Thereafter Alexander lies down once again and this time hears a quiet voice speak of an elephant in scientific terms then references to Carl Jung and the Upanishads. This is followed by Vasily the cat under the oak tree outside walking like university professor Dubino-Knyazhitsky giving a lecture, referencing, among other topics, a vile monster and a snow-white swan. Meanwhile, the book by Alexei Tolstoy transforms into other works by other authors. When Alexander peers out the window again he observes a wet, silver-green shark's tail hanging from the lowest branch of the oak tree. Equally astonishing (perhaps the influence of the couch?), our computer programmer takes it all in stride.

Law and Order: The following day Alexander is in the town square and is surprised to find the five kopecks in his pocket mysteriously reappearing after he hands over his coins to a merchant. According to a young lieutenant on duty at the time such behavior is completely unacceptable. The programmer is interrogated and the lieutenant informs him that he will have to draw up a report.

Alexander reflects: "What is the essential point here? The essential thing is whether or not a person thinks of himself as guilty." Readers back when Russia was the Soviet Union must have hooted when reading this brothers Straugatsky scene. During those Soviet years, millions of honest men and women were sent off to forced labor camps for trifles. To judge oneself as guilty was nothing short of laughable.

Wizards Go Bonkers: Turns out, N I T W I T stands for National Institute for the Technology of Witchcraft and Thaumaturgy. Alexander enters the main building and is put to work in a laboratory where he comes in contact with a string of remarkable departments and offices - to list several: Department of Linear Happiness, Department of the Meaning of Life, Department of Predictions and Prophecies, Children's Laughter Distillation Unit, Department of Defensive Magic, Department of Absolute Knowledge.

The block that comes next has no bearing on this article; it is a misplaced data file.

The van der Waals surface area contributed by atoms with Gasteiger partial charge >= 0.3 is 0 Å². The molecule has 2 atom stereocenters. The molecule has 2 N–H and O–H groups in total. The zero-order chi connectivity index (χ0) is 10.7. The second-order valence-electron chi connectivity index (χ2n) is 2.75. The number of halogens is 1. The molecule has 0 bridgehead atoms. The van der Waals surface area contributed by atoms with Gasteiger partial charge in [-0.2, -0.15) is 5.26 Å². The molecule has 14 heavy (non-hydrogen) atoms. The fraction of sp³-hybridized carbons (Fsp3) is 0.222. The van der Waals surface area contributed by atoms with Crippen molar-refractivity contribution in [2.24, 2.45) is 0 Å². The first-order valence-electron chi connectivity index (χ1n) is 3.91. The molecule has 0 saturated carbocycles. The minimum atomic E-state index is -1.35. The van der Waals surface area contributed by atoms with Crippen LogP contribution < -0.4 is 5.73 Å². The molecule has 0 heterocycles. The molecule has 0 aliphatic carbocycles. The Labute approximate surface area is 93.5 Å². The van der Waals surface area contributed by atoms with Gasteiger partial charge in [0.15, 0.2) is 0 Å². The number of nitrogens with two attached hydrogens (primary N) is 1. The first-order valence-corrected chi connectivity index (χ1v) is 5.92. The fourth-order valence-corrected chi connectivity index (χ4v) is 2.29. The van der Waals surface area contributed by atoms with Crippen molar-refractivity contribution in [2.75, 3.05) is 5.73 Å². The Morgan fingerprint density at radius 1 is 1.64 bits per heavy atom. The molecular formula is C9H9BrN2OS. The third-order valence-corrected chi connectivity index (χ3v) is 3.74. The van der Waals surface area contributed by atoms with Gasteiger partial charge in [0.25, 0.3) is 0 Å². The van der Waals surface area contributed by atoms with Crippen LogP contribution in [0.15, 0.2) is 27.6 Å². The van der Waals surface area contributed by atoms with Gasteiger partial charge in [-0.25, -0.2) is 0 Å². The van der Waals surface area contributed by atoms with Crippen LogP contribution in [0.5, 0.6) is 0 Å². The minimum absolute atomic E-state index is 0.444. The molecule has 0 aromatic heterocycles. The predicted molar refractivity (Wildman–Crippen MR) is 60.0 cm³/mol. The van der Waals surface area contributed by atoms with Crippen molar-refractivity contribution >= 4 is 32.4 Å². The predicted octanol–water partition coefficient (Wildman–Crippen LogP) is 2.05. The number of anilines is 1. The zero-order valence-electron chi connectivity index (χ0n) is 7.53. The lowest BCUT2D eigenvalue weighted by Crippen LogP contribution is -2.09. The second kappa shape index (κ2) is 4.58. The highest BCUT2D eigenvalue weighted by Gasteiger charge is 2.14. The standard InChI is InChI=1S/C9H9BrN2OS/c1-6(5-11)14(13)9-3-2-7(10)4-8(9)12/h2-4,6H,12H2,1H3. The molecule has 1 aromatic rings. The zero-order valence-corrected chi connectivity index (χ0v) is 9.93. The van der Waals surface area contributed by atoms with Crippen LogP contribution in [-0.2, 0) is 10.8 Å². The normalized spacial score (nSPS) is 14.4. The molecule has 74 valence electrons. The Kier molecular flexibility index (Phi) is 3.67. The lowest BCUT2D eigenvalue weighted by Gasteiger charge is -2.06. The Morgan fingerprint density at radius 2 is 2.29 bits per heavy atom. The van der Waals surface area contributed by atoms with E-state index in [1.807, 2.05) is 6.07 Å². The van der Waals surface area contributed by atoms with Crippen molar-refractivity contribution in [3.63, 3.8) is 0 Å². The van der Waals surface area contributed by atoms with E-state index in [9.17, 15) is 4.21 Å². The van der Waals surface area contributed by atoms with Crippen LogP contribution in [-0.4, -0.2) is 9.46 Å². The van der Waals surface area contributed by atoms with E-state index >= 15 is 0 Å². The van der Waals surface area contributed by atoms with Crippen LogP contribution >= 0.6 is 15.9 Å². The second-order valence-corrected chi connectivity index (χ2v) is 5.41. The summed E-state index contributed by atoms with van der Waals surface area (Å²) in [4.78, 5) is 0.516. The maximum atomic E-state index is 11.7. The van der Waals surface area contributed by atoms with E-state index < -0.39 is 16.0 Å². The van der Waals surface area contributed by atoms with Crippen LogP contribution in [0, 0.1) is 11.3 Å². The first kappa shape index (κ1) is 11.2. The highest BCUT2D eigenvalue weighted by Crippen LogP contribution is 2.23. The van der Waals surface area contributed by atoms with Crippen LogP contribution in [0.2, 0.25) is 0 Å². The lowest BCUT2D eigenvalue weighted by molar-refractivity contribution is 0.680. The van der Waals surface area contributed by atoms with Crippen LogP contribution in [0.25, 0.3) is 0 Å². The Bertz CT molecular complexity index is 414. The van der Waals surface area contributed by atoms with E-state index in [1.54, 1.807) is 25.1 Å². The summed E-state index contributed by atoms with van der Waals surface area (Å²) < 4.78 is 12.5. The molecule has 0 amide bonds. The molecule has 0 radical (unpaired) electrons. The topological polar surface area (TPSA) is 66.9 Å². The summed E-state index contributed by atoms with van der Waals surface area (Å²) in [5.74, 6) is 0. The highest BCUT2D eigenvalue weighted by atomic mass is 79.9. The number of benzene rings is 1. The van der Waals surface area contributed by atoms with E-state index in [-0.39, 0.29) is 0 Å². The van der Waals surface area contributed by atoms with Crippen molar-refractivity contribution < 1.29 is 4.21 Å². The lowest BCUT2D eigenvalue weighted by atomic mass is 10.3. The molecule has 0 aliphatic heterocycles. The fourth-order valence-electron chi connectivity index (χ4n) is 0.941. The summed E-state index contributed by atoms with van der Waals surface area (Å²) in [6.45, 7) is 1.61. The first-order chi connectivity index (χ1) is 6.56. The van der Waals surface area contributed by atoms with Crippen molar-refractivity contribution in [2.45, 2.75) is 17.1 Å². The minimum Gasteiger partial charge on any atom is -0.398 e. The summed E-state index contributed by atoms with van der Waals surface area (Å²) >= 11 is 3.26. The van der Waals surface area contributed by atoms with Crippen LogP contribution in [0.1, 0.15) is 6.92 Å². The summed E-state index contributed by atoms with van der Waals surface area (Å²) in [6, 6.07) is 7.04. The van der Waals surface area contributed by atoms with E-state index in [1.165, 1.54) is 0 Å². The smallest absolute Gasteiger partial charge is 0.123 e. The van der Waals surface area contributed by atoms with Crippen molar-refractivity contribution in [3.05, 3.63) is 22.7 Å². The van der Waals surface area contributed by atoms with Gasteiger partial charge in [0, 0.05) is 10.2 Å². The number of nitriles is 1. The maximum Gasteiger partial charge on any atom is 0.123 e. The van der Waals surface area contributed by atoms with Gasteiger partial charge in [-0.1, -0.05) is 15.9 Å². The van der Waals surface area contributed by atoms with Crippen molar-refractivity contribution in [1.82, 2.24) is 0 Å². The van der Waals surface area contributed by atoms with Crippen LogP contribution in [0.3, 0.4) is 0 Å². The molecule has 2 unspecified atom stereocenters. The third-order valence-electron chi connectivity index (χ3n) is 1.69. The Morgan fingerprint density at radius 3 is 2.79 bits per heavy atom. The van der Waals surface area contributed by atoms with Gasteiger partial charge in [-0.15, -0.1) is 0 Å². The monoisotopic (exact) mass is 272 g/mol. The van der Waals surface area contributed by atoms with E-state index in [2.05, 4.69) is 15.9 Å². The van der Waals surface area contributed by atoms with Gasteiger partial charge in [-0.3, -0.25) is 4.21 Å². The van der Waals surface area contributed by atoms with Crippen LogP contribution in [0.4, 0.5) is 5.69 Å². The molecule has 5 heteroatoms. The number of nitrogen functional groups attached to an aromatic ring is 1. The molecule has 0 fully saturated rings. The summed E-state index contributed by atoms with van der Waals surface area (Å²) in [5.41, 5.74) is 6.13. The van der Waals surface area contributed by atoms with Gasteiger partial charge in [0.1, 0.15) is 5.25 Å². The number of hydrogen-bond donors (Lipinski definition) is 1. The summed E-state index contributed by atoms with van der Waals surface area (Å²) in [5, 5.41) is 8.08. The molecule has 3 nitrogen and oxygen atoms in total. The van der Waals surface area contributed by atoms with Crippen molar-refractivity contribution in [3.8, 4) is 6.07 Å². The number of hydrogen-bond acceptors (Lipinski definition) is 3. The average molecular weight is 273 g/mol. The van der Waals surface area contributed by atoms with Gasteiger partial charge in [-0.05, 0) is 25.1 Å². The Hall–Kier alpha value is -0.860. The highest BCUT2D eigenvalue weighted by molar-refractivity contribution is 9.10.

As I'm sure any reader will appreciate, with such a list the tale's social and cultural satire kicks into even higher gear. What are the consequences when technicians attempt to calculate society's highest happiness using mathematical formulas? How effective and efficient can such departments become? Are research projects and experiments being conducted here at all practical or useful?

Such questions fan out to even larger questions: What value is there in academic and scientific institutes around the world when subjects addressed have nearly zero relevance to the general population? What if researchers become so specialized they lose sight of what is beyond their specialty? In this way, the novel speaks to our modern world well beyond 1960s Soviet Russia.